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Our review for the Venice Film Festival premiered The Wasteland by the Iranian filmmaker. Ahmad Bahrami.

The first thing you notice in Ahmad Bahrami's perceptive but uneven film The Wasteland (Dashte Khamoush) -premiered in Venice Film Festival 2020, winning the Orizzonti award for Best Film - is the transport of ice. Ready to be distributed to the workers of a remote brick manufacture in Iran, it will be a much welcome taste for their dry occupation.

This small pleasure is forestalled by the short speech of the Boss (Farrokh Nemati) in an open arena setting, close to the place of action of a Greek drama. He would state the obvious: the factory has financial problems, everyone prefers cement instead of bricks and the natural conclusion should follow.

Forty-year-old Lotfollah (Ali Bagheri), a rather shabby but deeply loyal and hard-working go-between between the boss and the workers will need to absorb the repercussions of what the Boss has to say; he will eventually need to communicate those to a disparate group of co-workers. Prominent among them are the hot-headed but obedient Ebrahim with his love interest Gohar; her calculating father Mashebad, who's trying to avert their plans fearing for his daughter's future;, the luminous but resigned Sarvar (Mahdieh Nassaj), which has the rare privilege of going to town for a single day per week; the young Kurd Shahu and his family of brothers and sisters trying to avert their father's execution, currently in death row.

Both the script and direction of The Wasteland adopt a Rashomon-style of narrative in its first part, delaying the inevitable statement of the factory closure. Each character get their own backstory now presented in a set piece that resembles a ritual: Lotfollah advises each one of them to visit the Boss to get their long overdue earnings; they promptly do so, and after an always vague discussion, both they and the camera moves to their home surroundings, where the family needs to discuss the consequences.

Camera pans and tracks the brick walls constantly, as if trying to locate the source of sound (and the source of power). Left direction is mostly reserved for the Boss; moving to the right leads us back to the ordinary workers. As if the walls could talk themselves, The Wasteland takes its time in its multi-fold story to talk not about different sides of the truth itself, but to add more individual meaning to a common reality.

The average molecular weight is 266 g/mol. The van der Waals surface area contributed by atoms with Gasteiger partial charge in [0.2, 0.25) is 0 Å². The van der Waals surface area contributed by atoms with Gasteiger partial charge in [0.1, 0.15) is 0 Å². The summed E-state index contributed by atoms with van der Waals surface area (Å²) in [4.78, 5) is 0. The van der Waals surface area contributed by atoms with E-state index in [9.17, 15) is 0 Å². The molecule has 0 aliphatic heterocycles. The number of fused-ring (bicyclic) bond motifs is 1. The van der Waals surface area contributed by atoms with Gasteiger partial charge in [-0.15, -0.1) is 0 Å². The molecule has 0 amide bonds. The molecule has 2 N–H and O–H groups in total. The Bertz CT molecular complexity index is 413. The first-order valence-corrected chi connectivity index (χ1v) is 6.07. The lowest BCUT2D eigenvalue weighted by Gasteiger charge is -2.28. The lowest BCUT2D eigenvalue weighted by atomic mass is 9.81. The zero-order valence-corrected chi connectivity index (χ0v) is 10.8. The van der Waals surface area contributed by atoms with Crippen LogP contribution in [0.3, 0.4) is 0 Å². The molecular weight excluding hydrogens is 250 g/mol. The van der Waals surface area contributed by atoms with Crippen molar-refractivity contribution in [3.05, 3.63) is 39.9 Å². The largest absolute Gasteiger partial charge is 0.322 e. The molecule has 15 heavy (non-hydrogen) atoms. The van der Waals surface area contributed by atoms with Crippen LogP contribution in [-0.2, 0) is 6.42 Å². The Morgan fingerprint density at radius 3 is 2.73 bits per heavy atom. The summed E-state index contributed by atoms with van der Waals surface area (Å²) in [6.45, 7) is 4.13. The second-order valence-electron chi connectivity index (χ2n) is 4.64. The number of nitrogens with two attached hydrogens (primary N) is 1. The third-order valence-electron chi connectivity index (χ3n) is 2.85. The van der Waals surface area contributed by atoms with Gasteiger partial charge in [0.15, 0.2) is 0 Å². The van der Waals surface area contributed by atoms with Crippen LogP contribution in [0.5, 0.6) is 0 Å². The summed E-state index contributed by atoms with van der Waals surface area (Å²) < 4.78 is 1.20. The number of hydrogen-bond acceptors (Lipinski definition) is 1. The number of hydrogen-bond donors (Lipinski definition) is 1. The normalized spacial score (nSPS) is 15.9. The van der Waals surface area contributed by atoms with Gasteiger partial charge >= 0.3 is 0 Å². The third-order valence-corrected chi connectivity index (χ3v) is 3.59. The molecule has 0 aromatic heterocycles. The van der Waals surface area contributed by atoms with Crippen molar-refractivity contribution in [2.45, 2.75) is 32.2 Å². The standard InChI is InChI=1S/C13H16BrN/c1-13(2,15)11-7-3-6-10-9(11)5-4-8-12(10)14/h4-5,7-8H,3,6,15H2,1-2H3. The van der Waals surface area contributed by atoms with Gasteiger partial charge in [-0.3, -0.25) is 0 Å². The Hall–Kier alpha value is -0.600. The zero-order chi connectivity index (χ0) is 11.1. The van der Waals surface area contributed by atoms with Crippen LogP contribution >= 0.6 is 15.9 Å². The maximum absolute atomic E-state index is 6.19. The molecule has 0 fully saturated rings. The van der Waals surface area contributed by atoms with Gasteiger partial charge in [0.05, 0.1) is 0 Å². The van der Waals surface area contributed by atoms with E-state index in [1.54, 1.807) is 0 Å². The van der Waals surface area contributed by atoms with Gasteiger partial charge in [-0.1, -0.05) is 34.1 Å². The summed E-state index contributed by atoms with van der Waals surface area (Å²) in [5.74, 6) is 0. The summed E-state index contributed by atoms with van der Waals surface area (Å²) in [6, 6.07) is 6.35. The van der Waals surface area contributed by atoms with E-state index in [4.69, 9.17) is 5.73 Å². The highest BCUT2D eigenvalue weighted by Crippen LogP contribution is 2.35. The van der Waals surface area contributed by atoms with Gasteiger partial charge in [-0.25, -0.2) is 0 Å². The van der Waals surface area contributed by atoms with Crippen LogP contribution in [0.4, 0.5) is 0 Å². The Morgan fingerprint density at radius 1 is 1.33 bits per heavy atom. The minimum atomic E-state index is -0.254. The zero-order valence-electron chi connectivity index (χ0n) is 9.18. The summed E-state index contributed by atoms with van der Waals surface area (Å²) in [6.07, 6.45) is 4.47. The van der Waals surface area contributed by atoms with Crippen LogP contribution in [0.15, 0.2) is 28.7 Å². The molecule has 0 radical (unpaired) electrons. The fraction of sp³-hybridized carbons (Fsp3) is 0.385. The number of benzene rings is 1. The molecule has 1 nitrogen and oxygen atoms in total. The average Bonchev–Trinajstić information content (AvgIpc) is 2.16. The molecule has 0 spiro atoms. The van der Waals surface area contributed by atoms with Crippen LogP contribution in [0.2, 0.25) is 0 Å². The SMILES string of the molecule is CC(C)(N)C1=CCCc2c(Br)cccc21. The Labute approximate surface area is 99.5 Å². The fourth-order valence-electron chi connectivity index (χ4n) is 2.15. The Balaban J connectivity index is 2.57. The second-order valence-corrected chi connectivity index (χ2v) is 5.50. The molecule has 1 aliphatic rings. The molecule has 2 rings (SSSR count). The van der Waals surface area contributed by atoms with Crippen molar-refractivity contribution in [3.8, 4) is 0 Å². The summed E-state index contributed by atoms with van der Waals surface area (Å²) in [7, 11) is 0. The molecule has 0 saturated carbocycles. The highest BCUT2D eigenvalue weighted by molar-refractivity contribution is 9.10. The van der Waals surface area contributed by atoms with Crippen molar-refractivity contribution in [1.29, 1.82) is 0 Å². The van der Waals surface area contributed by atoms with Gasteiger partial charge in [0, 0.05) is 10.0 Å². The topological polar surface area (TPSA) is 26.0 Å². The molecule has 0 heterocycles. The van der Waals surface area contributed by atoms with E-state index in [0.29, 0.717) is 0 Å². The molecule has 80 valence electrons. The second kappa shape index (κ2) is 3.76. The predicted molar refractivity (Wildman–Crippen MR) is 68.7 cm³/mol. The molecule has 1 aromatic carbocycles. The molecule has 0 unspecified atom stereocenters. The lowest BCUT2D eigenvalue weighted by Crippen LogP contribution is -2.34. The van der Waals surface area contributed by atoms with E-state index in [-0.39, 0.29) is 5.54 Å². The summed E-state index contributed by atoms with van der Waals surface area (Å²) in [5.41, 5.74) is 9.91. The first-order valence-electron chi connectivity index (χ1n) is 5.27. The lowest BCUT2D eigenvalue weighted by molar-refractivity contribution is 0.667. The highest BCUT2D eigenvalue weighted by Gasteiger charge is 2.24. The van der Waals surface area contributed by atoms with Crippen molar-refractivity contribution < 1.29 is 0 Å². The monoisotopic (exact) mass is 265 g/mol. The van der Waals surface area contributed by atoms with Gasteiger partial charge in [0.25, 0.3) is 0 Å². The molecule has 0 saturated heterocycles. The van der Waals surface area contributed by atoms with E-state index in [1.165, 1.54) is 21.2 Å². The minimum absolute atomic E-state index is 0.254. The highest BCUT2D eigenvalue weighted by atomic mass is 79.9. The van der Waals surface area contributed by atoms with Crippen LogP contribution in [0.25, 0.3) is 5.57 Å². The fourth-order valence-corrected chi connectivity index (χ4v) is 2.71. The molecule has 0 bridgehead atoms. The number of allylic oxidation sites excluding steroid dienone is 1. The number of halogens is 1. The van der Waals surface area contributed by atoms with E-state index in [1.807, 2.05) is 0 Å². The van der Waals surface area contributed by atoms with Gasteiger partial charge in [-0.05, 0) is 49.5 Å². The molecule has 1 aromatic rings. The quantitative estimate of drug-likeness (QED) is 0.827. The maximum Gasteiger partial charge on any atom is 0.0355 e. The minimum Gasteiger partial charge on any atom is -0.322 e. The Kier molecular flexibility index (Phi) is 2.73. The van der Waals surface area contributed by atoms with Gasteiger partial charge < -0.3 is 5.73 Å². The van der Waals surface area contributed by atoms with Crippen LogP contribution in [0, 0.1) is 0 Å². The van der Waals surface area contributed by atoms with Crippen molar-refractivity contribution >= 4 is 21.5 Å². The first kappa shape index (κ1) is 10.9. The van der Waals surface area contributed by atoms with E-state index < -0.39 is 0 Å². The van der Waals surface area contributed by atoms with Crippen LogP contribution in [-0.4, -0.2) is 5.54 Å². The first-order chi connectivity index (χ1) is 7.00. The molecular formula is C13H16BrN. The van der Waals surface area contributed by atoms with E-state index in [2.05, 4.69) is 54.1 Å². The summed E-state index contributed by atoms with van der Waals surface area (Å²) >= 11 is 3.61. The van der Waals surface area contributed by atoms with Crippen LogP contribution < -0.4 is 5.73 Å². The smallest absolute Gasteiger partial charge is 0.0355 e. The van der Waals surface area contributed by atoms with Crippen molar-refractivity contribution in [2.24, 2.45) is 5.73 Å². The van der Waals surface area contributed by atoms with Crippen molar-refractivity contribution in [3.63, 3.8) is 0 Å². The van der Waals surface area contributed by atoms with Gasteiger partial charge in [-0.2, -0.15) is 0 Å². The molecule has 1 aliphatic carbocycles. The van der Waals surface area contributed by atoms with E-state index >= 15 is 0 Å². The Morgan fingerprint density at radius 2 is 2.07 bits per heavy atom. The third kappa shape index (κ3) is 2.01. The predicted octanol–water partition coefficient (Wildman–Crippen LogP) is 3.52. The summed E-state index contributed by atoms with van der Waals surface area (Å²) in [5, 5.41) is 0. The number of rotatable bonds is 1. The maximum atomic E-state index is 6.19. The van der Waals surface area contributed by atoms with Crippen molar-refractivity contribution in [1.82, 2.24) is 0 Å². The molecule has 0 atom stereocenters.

All individual characters (apart from Lotfollah) himself get their proper share of attention, and The Wasteland seems to suppose that the most devastating consequence of unemployment is not poverty, but the lack of care for your fellow being. Being all part of an almost feudal system, they won't protest, but they will still bitch about their fellow co-workers, and try to bring their petty frailties into the surface -to hide their common destination to follow.

The crisp cinematography of Masoud Amini Tirani makes the place an almost tangible being by itself; Bahrami's direction ensures that we are ourselves immersed in the environment, just by leaving enough space in the frame to imaginary place ourselves beside the characters. The second part of The Wasteland is mostly an ineffective series of mournings, until the (grim) ending. This is the time that we spend mostly with Lotfollah, and we finally get to know him better. Unfortunately, this acquaintance only comes too late, for it seems that The Wasteland has already finished by then -and there is only the ritual of individual separations.

Eschewing easy sociopolitical observations, and less neorealist than its setting would allow, The Wasteland works best in its first and better half as an ever-circular elegy of deeply closeted and shattered dreams; it presents its characters in a warm manner as seekers of the minimum human decency. Its narrative time extends more than either its events or characterization, but the exchanges between the camera, the people and the place itself are not easy to forget.

 

CREDITS
The Wasteland (Iran, 103')
Director: Ahmad Bahrami
Production: Saeed Bashiri
Main Cast: Ali Bagheri, Farrokh Nemati, Mahdieh Nassaj, Touraj Alvand, Majid Farhang
Screenplay: Ahmad Bahrami | Cinematographer:Masoud Amini Tirani | Editor: Sara Yavari | Production Designer: Saeed Bashiri | Costume Designer: Javid Javidnia | Music: Foad Ghahremani | Sound: Hasan Mahdavi, Vahid Razavian | Director's advisor: Nahid Azizisedigh

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